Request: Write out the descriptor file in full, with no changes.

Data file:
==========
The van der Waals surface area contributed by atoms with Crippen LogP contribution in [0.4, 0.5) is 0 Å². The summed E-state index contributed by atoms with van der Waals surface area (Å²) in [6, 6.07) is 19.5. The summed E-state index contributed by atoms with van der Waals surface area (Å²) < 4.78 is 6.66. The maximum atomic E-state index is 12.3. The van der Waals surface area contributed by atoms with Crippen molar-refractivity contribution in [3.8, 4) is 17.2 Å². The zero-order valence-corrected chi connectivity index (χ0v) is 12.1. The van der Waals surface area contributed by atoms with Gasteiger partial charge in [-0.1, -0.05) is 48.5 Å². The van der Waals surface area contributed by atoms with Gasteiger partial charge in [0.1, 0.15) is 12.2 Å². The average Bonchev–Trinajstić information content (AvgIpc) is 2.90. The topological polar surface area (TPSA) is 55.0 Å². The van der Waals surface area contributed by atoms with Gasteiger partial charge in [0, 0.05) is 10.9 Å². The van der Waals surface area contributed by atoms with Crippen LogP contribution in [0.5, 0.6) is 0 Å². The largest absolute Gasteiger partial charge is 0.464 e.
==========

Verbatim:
The van der Waals surface area contributed by atoms with Crippen LogP contribution in [0.4, 0.5) is 0 Å². The summed E-state index contributed by atoms with van der Waals surface area (Å²) in [6, 6.07) is 19.5. The summed E-state index contributed by atoms with van der Waals surface area (Å²) < 4.78 is 6.66. The maximum atomic E-state index is 12.3. The van der Waals surface area contributed by atoms with Crippen molar-refractivity contribution in [3.8, 4) is 17.2 Å². The zero-order valence-corrected chi connectivity index (χ0v) is 12.1. The van der Waals surface area contributed by atoms with Gasteiger partial charge in [-0.1, -0.05) is 48.5 Å². The van der Waals surface area contributed by atoms with Gasteiger partial charge in [0.1, 0.15) is 12.2 Å². The average Bonchev–Trinajstić information content (AvgIpc) is 2.90. The topological polar surface area (TPSA) is 55.0 Å². The van der Waals surface area contributed by atoms with Gasteiger partial charge in [0, 0.05) is 10.9 Å². The van der Waals surface area contributed by atoms with Crippen LogP contribution in [0.5, 0.6) is 0 Å². The largest absolute Gasteiger partial charge is 0.464 e.